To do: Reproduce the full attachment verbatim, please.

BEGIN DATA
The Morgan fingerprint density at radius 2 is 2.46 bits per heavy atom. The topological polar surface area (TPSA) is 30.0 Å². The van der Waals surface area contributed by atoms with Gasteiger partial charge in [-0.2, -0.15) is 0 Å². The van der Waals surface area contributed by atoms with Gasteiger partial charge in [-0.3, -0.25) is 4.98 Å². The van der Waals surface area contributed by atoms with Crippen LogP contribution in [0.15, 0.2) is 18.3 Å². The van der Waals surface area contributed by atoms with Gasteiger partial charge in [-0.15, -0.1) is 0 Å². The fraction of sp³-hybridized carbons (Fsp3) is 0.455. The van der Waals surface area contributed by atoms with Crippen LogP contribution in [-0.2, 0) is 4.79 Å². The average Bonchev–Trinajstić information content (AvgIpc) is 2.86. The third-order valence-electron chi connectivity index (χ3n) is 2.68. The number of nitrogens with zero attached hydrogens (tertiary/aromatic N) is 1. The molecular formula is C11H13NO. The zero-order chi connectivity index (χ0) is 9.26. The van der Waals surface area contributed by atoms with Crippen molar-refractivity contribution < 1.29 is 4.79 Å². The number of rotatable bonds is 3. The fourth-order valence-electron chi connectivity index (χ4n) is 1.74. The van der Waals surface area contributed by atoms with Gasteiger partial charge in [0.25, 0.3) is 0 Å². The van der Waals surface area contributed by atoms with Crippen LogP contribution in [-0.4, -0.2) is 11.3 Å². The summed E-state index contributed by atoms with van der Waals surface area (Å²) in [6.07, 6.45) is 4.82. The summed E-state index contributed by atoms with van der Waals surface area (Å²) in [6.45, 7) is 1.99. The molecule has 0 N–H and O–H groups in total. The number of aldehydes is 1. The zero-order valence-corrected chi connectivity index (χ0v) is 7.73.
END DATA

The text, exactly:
The Morgan fingerprint density at radius 2 is 2.46 bits per heavy atom. The topological polar surface area (TPSA) is 30.0 Å². The van der Waals surface area contributed by atoms with Gasteiger partial charge in [-0.2, -0.15) is 0 Å². The van der Waals surface area contributed by atoms with Gasteiger partial charge in [-0.3, -0.25) is 4.98 Å². The van der Waals surface area contributed by atoms with Crippen LogP contribution in [0.15, 0.2) is 18.3 Å². The van der Waals surface area contributed by atoms with Gasteiger partial charge in [-0.15, -0.1) is 0 Å². The fraction of sp³-hybridized carbons (Fsp3) is 0.455. The van der Waals surface area contributed by atoms with Crippen LogP contribution in [-0.2, 0) is 4.79 Å². The average Bonchev–Trinajstić information content (AvgIpc) is 2.86. The third-order valence-electron chi connectivity index (χ3n) is 2.68. The number of nitrogens with zero attached hydrogens (tertiary/aromatic N) is 1. The molecular formula is C11H13NO. The zero-order chi connectivity index (χ0) is 9.26. The van der Waals surface area contributed by atoms with Crippen molar-refractivity contribution < 1.29 is 4.79 Å². The number of rotatable bonds is 3. The fourth-order valence-electron chi connectivity index (χ4n) is 1.74. The van der Waals surface area contributed by atoms with Gasteiger partial charge in [0.25, 0.3) is 0 Å². The van der Waals surface area contributed by atoms with Crippen LogP contribution in [-0.4, -0.2) is 11.3 Å². The summed E-state index contributed by atoms with van der Waals surface area (Å²) in [6.07, 6.45) is 4.82. The summed E-state index contributed by atoms with van der Waals surface area (Å²) in [6.45, 7) is 1.99. The molecule has 0 N–H and O–H groups in total. The number of aldehydes is 1. The zero-order valence-corrected chi connectivity index (χ0v) is 7.73.